For those of you who have not heard yet, the corporation run by founders Larry Page and Sergei Brin known as Google Inc. is going under some restructuring. This new entity is known as Alphabet where G is for Google and supposedly each new corporation will be a different letter all coming together to form the conglomerate of Alphabet. So when fully developed there will 26 “Googles” with 26 separate CEOs all using 26 separate sets of resources and all taking orders from Larry the CEO of Alphabet. While most media and posts have been focusing on how cool and monumental this change has been I have been focusing on what the hell just happened.
Let’s first start off by thinking about why they made this change. What is so drastically wrong with Google Inc. that necessitated a change in corporate structure? Larry and Sergei claim this change was to avoid Google from becoming stagnant and allowing free innovation. What I am wondering is why this could not be done within Google Inc.? After all the giant company has unveiled projects such as driverless cars, Google Maps, Android, YouTube, etc. all from within the confines of Google’s “open innovation” headquarters. I don’t buy their reasons. Google supposedly was innovating just fine and realistically a new name and taller corporate structure is not going to make Google (or Alphabet) any more cutting-edge.
Since they were obviously covering something up I began to think about what their motivations might be. I read an article in the New York Times comparing Alphabet to Berkshire-Hathaway, Warren Buffett’s company. If you ask someone what Berkshire-Hathaway does you will be hard pressed to get the same answer consistently and that’s because BH is an investment conglomerate that pretty much buys any company or real estate that it believes it can make money from. So this led me to the first possible conclusion for Alphabet’s origins: larger profits from dipping in more markets. I find this unlikely however as both of Google’s founders are known for not caring a lot for business or wealth and more so on doing cool stuff. Which made this next possibility more likely. One of the benefits of running BH as a collection of separate companies rather than as a single entity with a variety of departments, is that if one becomes unprofitable you can tell faster and get rid of it easier. If you think of it as a flock of sheep, if all the sheep are tied together and a wolf comes you’re going to lose a lot of sheep, but with individuals anyone who cannot keep up can be left behind. Larry and Sergei are trying to make an environment where they can buy and invest in more companies without making Google look bad.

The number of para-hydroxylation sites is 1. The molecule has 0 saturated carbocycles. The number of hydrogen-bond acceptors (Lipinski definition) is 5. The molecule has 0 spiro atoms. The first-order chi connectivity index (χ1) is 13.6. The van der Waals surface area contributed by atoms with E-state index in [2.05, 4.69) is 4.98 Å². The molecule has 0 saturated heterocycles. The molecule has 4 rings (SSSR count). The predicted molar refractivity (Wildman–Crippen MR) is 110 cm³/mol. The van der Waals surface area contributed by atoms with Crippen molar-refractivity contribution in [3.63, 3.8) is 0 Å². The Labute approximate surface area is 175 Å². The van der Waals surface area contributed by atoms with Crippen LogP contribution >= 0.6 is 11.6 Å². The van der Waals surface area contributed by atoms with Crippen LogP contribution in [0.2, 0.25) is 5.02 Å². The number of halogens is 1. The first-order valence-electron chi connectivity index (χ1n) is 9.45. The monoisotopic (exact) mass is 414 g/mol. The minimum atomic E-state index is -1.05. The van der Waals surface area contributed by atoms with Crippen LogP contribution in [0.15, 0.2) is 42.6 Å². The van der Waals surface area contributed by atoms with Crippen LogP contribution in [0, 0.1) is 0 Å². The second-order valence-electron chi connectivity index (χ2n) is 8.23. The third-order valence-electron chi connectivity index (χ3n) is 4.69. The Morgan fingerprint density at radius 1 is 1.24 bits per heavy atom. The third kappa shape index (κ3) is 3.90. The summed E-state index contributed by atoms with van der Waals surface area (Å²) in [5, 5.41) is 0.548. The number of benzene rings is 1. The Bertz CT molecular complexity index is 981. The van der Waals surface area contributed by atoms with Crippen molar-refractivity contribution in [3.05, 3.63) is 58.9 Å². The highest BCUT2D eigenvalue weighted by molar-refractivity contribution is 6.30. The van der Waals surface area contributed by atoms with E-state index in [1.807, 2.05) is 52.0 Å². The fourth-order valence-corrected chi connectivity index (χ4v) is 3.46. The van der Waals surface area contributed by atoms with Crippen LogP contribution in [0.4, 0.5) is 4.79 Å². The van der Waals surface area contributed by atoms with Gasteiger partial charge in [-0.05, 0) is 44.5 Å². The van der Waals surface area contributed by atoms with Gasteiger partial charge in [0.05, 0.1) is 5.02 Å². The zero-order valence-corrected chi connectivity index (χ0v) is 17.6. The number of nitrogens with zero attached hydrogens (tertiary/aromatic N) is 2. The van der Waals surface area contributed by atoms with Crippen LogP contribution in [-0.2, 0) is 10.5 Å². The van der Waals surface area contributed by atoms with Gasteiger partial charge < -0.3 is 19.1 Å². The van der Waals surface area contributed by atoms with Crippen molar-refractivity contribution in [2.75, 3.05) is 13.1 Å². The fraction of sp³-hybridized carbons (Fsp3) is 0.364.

This could potentially be conceived as a better alternative to the status quo since Alphabet will be more willing to tryout concepts and ideas. This is wrong. Google originally was a company, which believed in “open innovation” (a term I threw out earlier), which means the team thinks up a huge problem (such as car accidents) and fixes it (driverless cars). They think of the impossible and then they do it. Alphabet is not open innovation. Alphabet is a hedging tactic so the executives can bet on a lot of raising startups or ideas and maybe something will pan out, but just in case they fail it will not damage the company image. Think back to the Google smart phone. You might not even remember that being a thing and that’s because it crashed very quickly. Tying Google’s name to these failures could damage the company’s image as well as hurt its stock price. So while Alphabet is a sound business decision, its underlying premise is that Google will be failing more and doing more acquiring instead of internal development.
Acquisition plays, especially with conglomerates, are not well respected in my book, because too often larger companies bog down the innovation. Google offered to purchase Snapchat for a few billion dollars a few years ago. Chances are Google’s influence would have driven Snapchat down a much different path than it is on today. Snapchat has still been focusing on user experience rather than revenue, which has allowed a fine-tuning of the product and company, whereas a corporate buyout would have risked pressure to monetize quick and stunt growth. Additionally, major companies and investment firms alike tend to purchase more than they actually want. Due to the huge attrition rate of companies it makes more sense to bet on a lot of players (especially since for every company you buy it is one less your competitors can buy). What this entails is a sort of messed up competition among siblings for the family inheritance, where 10 biotech companies trying to solve the same problem have to fight for survival. This means 1) companies make choices not in the best favor of the long-term vision 2) anyone who seems to not show profitability is cut from the herd and never sees the light of day. Overall, the entrepreneur loses at the cost of large companies having safer investments. Google is now on the opposite side of entrepreneurs because it will be betting to fill letter slots in its Alphabet rather than supporting “open innovation”.
Finally, on a less business jargon-filled point, I just find this whole concept rather silly, limiting, and cocky at the same time. So Larry and Sergei and sitting around and think “Hmmm you know what Google has been cool but let’s create a bunch of other companies and ideas under different names and have them all be different letters.” What on Earth led them to decide the fate of their company on the basic children’s book concept A is for ___________? Reiterating this point, you are using a silly mechanism to limit the options of the company. What happens if Alphabet has the opportunity to buy SoundCloud and Snapchat, because last time I checked there is only one S in the “Alphabet”? Lastly, if you really get down to it Larry and Sergei are saying, “We made one Google now let’s make 25 more.” I guess H isn’t for Humility.